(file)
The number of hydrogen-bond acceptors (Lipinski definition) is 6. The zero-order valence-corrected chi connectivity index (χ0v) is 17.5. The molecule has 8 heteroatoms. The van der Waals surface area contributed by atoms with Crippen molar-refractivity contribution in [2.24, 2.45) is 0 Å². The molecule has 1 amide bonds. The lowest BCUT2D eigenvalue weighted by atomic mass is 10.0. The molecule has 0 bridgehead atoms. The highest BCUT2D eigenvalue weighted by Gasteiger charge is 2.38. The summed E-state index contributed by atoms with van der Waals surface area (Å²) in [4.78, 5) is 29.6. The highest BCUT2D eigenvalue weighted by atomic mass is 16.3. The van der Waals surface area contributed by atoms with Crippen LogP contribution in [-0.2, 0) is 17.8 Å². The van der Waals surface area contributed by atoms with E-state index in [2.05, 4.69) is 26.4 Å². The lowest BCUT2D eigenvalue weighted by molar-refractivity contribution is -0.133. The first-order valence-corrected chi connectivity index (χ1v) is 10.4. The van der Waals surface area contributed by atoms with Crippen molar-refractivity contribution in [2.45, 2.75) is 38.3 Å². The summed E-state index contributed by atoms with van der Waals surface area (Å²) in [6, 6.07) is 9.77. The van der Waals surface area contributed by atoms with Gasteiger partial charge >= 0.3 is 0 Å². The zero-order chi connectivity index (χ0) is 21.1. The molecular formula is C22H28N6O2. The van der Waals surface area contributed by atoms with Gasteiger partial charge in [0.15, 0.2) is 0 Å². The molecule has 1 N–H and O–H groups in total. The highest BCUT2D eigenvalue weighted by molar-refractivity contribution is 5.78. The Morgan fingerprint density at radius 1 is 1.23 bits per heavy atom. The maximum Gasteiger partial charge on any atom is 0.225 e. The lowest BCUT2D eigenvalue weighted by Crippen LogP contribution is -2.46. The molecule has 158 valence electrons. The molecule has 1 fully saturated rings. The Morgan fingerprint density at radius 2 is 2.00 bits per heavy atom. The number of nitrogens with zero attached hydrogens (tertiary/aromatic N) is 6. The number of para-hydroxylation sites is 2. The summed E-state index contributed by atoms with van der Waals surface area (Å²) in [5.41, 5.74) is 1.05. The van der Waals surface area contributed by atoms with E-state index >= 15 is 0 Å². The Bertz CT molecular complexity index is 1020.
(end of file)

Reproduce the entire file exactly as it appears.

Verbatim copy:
The number of hydrogen-bond acceptors (Lipinski definition) is 6. The zero-order valence-corrected chi connectivity index (χ0v) is 17.5. The molecule has 8 heteroatoms. The van der Waals surface area contributed by atoms with Crippen molar-refractivity contribution in [2.24, 2.45) is 0 Å². The molecule has 1 amide bonds. The lowest BCUT2D eigenvalue weighted by atomic mass is 10.0. The molecule has 0 bridgehead atoms. The highest BCUT2D eigenvalue weighted by Gasteiger charge is 2.38. The summed E-state index contributed by atoms with van der Waals surface area (Å²) in [4.78, 5) is 29.6. The highest BCUT2D eigenvalue weighted by atomic mass is 16.3. The van der Waals surface area contributed by atoms with Crippen LogP contribution in [-0.2, 0) is 17.8 Å². The van der Waals surface area contributed by atoms with E-state index in [2.05, 4.69) is 26.4 Å². The lowest BCUT2D eigenvalue weighted by molar-refractivity contribution is -0.133. The first-order valence-corrected chi connectivity index (χ1v) is 10.4. The van der Waals surface area contributed by atoms with Crippen molar-refractivity contribution in [2.45, 2.75) is 38.3 Å². The summed E-state index contributed by atoms with van der Waals surface area (Å²) in [6, 6.07) is 9.77. The van der Waals surface area contributed by atoms with Gasteiger partial charge >= 0.3 is 0 Å². The zero-order chi connectivity index (χ0) is 21.1. The molecular formula is C22H28N6O2. The van der Waals surface area contributed by atoms with Gasteiger partial charge in [0.15, 0.2) is 0 Å². The molecule has 1 N–H and O–H groups in total. The highest BCUT2D eigenvalue weighted by molar-refractivity contribution is 5.78. The Morgan fingerprint density at radius 1 is 1.23 bits per heavy atom. The maximum Gasteiger partial charge on any atom is 0.225 e. The lowest BCUT2D eigenvalue weighted by Crippen LogP contribution is -2.46. The molecule has 158 valence electrons. The molecule has 1 fully saturated rings. The Morgan fingerprint density at radius 2 is 2.00 bits per heavy atom. The number of nitrogens with zero attached hydrogens (tertiary/aromatic N) is 6. The number of para-hydroxylation sites is 2. The summed E-state index contributed by atoms with van der Waals surface area (Å²) in [5.41, 5.74) is 1.05. The van der Waals surface area contributed by atoms with E-state index >= 15 is 0 Å². The Bertz CT molecular complexity index is 1020.